The Madison River Foundation and Madison Conservation District will be hosting the Madison Watershed Speaker…
By Felicia Redfield, GROWW Program Coordinator
“So we are easing through our “First Winter” and you, as well as we at the GROWW Garden, have, hopefully, accomplished all of those garden chores that always challenge us through the fall: Clean up our garden beds, clean our tools and oil them for protection, put away our garden hoses, store seeds we’ve gathered for next year’s planting, turn the compost bins, harvest the potatoes, plant our winter crops….well, you get the picture – the list goes on and on and on and on. But, if you are like most of us here in Madison County, you were fooled by that wonderful spate of warm weather and put off your full fall cleanup, believing that you had one more week of warmth before that first frost. Of course, eventually the air cools, the wind blows, the days get shorter, and winter weather arrives – and our garden offers a new land of exploration and wonder.
The question that I always ask the students as winter arrives: Is the garden dead? Well, it appears to be. The plants are no longer producing fruit, there’s nothing left to harvest, everything is brown and ‘sad’ looking, leaves have fallen or have been ravaged by bugs and beetles – it is, for all intents and purposes, inert and asleep. This is the time of year that I love to take the kids out to the garden to simply observe: what is going on out here? Why do I leave the dead sunflowers standing upright, and why don’t we get rid of the half-eaten squash? I challenge the students to just sit quietly (or some semblance of quietly), writing and drawing in their journals, using their senses to experience the environment – close your eyes, what do you hear? smell? Where does the wind come from? What sound does it make as it passes through the leaves? (It sounds like laughter, they say, or applause). A family of goldfinches comes to feast on the sunflower seedheads, adults still feeding fledglings, the remaining moths arrive to find whatever food is left for them to forage, and if we look closely at that half-eaten squash, we see – by observing teeth marks and footprints – that hungry deer have been to the garden to visit and have helped themselves to pumpkin delicacies. The garden is awake in a whole new way, once more alive with a magic that appears after all the growing is done.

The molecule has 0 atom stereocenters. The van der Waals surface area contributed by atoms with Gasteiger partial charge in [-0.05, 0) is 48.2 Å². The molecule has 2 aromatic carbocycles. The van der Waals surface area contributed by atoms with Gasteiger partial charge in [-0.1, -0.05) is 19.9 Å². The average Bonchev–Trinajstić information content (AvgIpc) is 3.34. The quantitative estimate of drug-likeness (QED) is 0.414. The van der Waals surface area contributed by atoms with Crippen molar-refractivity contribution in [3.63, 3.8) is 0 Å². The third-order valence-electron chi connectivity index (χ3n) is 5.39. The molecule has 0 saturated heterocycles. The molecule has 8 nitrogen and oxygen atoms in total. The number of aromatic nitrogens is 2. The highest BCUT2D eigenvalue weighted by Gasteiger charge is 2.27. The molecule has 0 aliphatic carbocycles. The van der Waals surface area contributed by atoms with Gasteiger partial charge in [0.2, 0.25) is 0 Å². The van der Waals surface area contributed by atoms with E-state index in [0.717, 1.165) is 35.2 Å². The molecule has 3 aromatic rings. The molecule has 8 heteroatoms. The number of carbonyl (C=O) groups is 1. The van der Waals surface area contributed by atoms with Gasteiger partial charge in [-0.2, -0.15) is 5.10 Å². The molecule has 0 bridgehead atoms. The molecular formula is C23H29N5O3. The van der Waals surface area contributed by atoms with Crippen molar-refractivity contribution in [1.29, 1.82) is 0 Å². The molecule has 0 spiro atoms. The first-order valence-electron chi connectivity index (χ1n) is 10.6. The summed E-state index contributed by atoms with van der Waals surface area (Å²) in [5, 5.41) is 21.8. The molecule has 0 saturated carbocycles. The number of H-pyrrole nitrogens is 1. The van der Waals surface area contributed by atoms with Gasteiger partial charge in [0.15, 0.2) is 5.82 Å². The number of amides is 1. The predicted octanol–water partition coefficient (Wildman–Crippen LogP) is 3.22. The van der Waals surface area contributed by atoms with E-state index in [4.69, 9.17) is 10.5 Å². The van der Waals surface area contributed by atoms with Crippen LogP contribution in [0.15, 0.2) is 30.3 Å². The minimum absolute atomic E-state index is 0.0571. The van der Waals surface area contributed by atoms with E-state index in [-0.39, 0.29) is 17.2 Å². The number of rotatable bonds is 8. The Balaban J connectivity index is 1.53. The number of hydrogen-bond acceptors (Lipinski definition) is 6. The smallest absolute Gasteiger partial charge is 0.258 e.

My goal for this year is to invite our students to use the garden not only as a place to grow vegetables, but also as a place to grow their imaginations using the five senses. We have restructured the garden space and created an area for journaling and exploring as well as planting, and I have asked the kids to imagine themselves living in a garden space of their own creation – what would their special garden look like? What if they were as small as an ant? What experiences would they have if the garden were as big as a forest? Writing and exploring possibilities outdoors is our theme for this year, and these kids – kindergarten to fifth grade – are open and excited to tell their stories and explore this brilliant space. Of course, we still have myriad tasks to complete in the GROWW Garden as we head into winter. Our two main activities are to rid the garden of weeds – fewer seeds now, fewer weeds next year – and to harvest all remaining vegetables. With the hard work and fervor of our elementary school students we harvested more than 20 pounds of tomatoes, hundreds of carrots, multiple heads of cabbage, peas, radishes, beets, corn, beans, potatoes, and a multitude of squash. The third and fourth grade planted our winter crop of garlic to be harvested in the spring and summer. Our newly constructed herb beds produced a bounty of chamomile, basil, cilantro, dill, and a huge amount of catmint, and our students experienced the feel and smell of each part of these plants. We touched smooth leaves and prickly leaves, stems that smelled sweet and stems that were sticky and spikey; we experienced new smells that challenge our imaginations and familiar scents that elicit stories about grandma’s garden and summer camping trips…. we see and taste the results of a year of planning, planting, and tending. Their love of the garden, its bounty, its life, and its potential is evident each time they walk through the garden gates. They are developing a love of the seasons, the changes, the ebb and flow of the garden world, and they are enhancing their understanding of the wonderful life that we are building here in Ennis and the world around us. Like a seed planted in our garden, we hope that with care and careful tending, their understanding and enthusiasm will take root and infuse itself into their everyday lives now and in the years to come. Please come visit the garden and enjoy this very special place.”